[2] For more information about the Tar Sands, see the Indigenous Environmental Network’s Tar Sands campaign: http://www.ienearth.org/cits

[3] The indigenous delegation consists of:

George Poitras is a Mikisew Cree member and served as the Chief from June
1999 to June 2002. He is internationally recognized in his work highlighting the grave threat of Canada’s tar sands. As Chief, he initiated a successful, precedent-setting legal action against the Federal government for their lack of consultation with the Mikisew Cree on a proposed winter road that would traverse their traditional lands.

Eriel Tchekwie Deranger is a Dene woman belonging to the Athabasca Chipewyan First Nation of Northern Alberta. Eriel is currently employed with the Rainforest Action Network as the Freedom From Oil Campaigner in Edmonton, Alberta targeting Tar Sands development and the banks that fund it. Eriel has dedicated herself to advocating for environmental justice for her traditional First Nations community in Fort Chipewyan.

Lionel Lepine is a member of the Athabasca Chipewyan First Nation and currently resides in the community of Fort Chipewyan. He is a nationally prominent anti-Tar Sands advocate and works closely with many groups ensuring that Indigenous issues are at the forefront in the global fight against the Canada’s Tar Sands.

Clayton Thomas-Muller, of the Mathais Colomb Cree Nation also known as Pukatawagan in Northern Manitoba, Canada, is an activist for Indigenous rights and environmental justice. Recognized by Utne Magazine as one of the top 30 under-30 activists in the United States, Clayton is the Tar Sands campaign organizer for the Indigenous Environmental Network. He works across Canada, Alaska and the lower 48 states with grassroots indigenous communities to defend against the sprawling infrastructure that includes pipelines, refineries and extraction associated with the tar sands.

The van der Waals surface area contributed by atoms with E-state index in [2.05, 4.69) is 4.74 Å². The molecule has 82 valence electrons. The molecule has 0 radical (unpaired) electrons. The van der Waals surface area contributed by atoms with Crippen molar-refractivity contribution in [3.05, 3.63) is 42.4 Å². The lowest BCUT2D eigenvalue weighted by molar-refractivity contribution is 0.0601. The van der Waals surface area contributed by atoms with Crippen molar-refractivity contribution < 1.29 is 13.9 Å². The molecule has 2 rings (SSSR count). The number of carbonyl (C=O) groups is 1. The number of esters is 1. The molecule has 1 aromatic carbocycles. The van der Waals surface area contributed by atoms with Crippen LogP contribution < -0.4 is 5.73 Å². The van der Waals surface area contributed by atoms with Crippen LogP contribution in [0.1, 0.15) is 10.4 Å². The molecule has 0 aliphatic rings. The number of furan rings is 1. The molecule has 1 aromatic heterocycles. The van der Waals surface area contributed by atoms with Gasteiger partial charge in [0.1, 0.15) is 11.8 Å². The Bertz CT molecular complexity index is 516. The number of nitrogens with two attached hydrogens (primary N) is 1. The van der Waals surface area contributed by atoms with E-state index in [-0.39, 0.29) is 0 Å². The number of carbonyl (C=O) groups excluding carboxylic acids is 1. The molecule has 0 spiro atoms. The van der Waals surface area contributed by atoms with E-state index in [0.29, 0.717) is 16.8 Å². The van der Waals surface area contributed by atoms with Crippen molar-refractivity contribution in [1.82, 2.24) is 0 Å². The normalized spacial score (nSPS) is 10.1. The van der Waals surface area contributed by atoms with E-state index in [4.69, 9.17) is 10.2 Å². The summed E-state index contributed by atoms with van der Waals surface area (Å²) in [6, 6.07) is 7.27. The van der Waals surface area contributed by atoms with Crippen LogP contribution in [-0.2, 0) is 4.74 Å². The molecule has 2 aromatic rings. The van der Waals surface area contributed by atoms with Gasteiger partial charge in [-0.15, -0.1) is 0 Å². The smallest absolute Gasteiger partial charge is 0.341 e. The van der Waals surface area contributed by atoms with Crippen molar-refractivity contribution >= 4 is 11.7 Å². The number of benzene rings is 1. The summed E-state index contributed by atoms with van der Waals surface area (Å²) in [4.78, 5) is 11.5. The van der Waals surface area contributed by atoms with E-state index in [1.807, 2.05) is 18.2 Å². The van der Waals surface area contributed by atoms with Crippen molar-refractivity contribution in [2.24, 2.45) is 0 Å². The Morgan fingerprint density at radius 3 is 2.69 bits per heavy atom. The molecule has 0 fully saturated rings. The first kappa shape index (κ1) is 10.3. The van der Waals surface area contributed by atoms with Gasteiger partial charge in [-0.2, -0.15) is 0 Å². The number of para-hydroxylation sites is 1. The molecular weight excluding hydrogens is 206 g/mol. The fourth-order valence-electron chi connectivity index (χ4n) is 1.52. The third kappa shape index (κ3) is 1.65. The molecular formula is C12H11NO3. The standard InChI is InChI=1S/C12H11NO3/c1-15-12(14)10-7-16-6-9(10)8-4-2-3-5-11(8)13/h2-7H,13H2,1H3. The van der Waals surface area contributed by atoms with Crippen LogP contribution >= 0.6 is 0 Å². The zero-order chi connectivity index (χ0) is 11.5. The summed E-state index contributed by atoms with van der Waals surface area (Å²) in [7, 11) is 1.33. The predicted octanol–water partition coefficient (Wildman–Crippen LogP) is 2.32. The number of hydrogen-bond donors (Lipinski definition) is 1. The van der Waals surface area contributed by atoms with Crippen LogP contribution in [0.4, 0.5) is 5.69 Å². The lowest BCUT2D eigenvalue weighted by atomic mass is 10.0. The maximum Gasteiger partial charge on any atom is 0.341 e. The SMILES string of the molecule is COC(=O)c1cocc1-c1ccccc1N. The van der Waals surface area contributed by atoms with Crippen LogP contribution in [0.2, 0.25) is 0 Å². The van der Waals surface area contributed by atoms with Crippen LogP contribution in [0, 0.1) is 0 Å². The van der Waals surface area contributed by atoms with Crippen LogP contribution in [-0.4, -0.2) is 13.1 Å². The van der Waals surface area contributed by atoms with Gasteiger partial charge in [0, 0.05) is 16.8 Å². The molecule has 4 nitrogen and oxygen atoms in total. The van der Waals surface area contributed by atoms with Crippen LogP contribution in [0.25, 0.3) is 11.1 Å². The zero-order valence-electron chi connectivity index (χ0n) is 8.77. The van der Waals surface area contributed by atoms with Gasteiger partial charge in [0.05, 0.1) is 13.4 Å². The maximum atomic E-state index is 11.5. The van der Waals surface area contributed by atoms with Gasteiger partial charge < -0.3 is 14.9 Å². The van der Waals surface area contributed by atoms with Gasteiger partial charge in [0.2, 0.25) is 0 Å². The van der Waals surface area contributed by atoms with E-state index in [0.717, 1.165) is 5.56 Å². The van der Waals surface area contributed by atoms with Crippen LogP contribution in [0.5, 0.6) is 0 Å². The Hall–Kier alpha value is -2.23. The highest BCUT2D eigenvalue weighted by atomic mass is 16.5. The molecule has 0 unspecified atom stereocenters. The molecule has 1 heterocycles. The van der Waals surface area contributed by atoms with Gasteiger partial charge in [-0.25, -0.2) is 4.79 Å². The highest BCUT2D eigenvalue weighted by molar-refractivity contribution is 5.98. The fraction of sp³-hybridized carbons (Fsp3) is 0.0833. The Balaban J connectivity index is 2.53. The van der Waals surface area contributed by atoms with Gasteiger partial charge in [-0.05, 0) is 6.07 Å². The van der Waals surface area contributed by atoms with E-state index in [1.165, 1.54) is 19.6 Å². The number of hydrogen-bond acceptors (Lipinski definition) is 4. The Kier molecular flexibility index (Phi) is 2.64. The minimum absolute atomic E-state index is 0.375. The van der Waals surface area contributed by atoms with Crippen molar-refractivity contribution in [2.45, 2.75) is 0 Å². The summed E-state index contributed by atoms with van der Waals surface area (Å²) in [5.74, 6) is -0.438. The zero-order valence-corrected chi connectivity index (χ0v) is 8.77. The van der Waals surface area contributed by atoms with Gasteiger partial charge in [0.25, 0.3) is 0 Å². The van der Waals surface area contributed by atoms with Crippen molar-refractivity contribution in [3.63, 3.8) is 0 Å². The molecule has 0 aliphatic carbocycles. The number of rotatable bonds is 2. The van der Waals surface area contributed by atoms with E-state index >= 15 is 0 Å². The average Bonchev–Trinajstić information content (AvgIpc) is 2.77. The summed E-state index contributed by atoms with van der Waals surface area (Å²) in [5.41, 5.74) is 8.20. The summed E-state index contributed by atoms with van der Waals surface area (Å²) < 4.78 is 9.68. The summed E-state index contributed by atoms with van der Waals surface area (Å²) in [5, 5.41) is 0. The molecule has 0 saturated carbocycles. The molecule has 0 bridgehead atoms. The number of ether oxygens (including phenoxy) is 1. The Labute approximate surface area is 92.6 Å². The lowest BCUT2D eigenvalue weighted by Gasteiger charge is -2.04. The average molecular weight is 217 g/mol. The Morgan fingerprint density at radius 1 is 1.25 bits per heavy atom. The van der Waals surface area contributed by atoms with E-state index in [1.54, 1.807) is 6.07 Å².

Heather Milton-Lightening is from the Pasqua First Nation, Saskatchewan-Canada. She has been organizing with Indigenous youth since 994 through the Grand Council (Student Council) of Children of Earth High School in Winnipeg, Manitoba-Canada. She has been a member of Native Youth Movement since 1995. She is on the board of the Ruckus Society, advisory council member of the Indigenous Peoples Power Project (IP3) and the Alberta, Canada based Tar Sands organizer for the Indigenous Environmental Network.

[4] For example, RBS financed OptiCanada, a Canadian oil company involved in Tar Sands extraction in 2004, 2006 and 2007.

[5] IEN’s website is http://www.ienearth.org. The trip is being carried out in partnership with New Internationalist Magazine (www.newint.org), and Platform (www.platformlondon.org).

[6] See http://www.climatecamp.org.uk

“Climate policy is characterized by the habituation of low expectations and a culture of failure. There is an urgent need to understand global warming and the tipping points for dangerous impacts that we have already crossed as a sustainability emergency that takes us beyond the politics of failure-inducing compromise. We are now in a race between climate tipping points and political tipping points.”
David Spratt, Philip Sutton, Climate Code Red, Australia, Published July, 2008

~ by Cory Morningstar on August 26, 2009.

Leave a Reply

Please log in using one of these methods to post your comment:

WordPress.com Logo

You are commenting using your WordPress.com account. Log Out / Change )

Twitter picture

You are commenting using your Twitter account. Log Out / Change )

Facebook photo

You are commenting using your Facebook account. Log Out / Change )

Google+ photo

You are commenting using your Google+ account. Log Out / Change )

Connecting to %s

 
%d bloggers like this: